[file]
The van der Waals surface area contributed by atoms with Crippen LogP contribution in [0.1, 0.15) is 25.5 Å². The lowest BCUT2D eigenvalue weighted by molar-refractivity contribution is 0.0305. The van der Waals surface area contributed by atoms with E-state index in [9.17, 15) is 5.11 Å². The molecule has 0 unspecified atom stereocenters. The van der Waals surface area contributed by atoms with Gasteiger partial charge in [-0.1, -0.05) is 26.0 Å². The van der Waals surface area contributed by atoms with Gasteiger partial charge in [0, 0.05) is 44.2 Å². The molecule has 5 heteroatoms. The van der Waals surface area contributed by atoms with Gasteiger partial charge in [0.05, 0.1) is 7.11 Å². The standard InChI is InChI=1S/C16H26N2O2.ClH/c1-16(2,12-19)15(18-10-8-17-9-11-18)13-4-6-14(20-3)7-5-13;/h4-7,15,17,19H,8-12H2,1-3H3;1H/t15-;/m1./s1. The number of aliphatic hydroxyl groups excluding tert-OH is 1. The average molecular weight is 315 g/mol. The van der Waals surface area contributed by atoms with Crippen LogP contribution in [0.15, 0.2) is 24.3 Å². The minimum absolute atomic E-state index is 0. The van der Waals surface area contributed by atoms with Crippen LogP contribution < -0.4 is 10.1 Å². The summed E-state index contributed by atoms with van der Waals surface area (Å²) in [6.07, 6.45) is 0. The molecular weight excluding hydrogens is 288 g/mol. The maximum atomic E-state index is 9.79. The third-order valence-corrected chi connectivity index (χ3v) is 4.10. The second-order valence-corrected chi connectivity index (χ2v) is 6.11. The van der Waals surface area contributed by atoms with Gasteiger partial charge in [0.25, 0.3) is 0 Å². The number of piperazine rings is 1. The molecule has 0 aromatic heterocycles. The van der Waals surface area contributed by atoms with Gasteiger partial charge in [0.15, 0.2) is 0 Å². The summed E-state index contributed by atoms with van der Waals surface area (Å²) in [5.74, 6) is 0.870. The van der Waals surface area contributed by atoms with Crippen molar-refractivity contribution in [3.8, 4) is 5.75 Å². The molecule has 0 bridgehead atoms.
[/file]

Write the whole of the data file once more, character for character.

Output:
The van der Waals surface area contributed by atoms with Crippen LogP contribution in [0.1, 0.15) is 25.5 Å². The lowest BCUT2D eigenvalue weighted by molar-refractivity contribution is 0.0305. The van der Waals surface area contributed by atoms with E-state index in [9.17, 15) is 5.11 Å². The molecule has 0 unspecified atom stereocenters. The van der Waals surface area contributed by atoms with Gasteiger partial charge in [-0.1, -0.05) is 26.0 Å². The van der Waals surface area contributed by atoms with Gasteiger partial charge in [0, 0.05) is 44.2 Å². The molecule has 5 heteroatoms. The van der Waals surface area contributed by atoms with Gasteiger partial charge in [0.05, 0.1) is 7.11 Å². The standard InChI is InChI=1S/C16H26N2O2.ClH/c1-16(2,12-19)15(18-10-8-17-9-11-18)13-4-6-14(20-3)7-5-13;/h4-7,15,17,19H,8-12H2,1-3H3;1H/t15-;/m1./s1. The number of aliphatic hydroxyl groups excluding tert-OH is 1. The average molecular weight is 315 g/mol. The van der Waals surface area contributed by atoms with Crippen LogP contribution in [0.15, 0.2) is 24.3 Å². The minimum absolute atomic E-state index is 0. The van der Waals surface area contributed by atoms with Crippen LogP contribution < -0.4 is 10.1 Å². The summed E-state index contributed by atoms with van der Waals surface area (Å²) in [6.07, 6.45) is 0. The molecular weight excluding hydrogens is 288 g/mol. The maximum atomic E-state index is 9.79. The third-order valence-corrected chi connectivity index (χ3v) is 4.10. The second-order valence-corrected chi connectivity index (χ2v) is 6.11. The van der Waals surface area contributed by atoms with Gasteiger partial charge in [0.25, 0.3) is 0 Å². The number of piperazine rings is 1. The molecule has 0 aromatic heterocycles. The van der Waals surface area contributed by atoms with Gasteiger partial charge in [0.15, 0.2) is 0 Å². The summed E-state index contributed by atoms with van der Waals surface area (Å²) in [5.74, 6) is 0.870. The van der Waals surface area contributed by atoms with Crippen molar-refractivity contribution in [3.8, 4) is 5.75 Å². The molecule has 0 bridgehead atoms.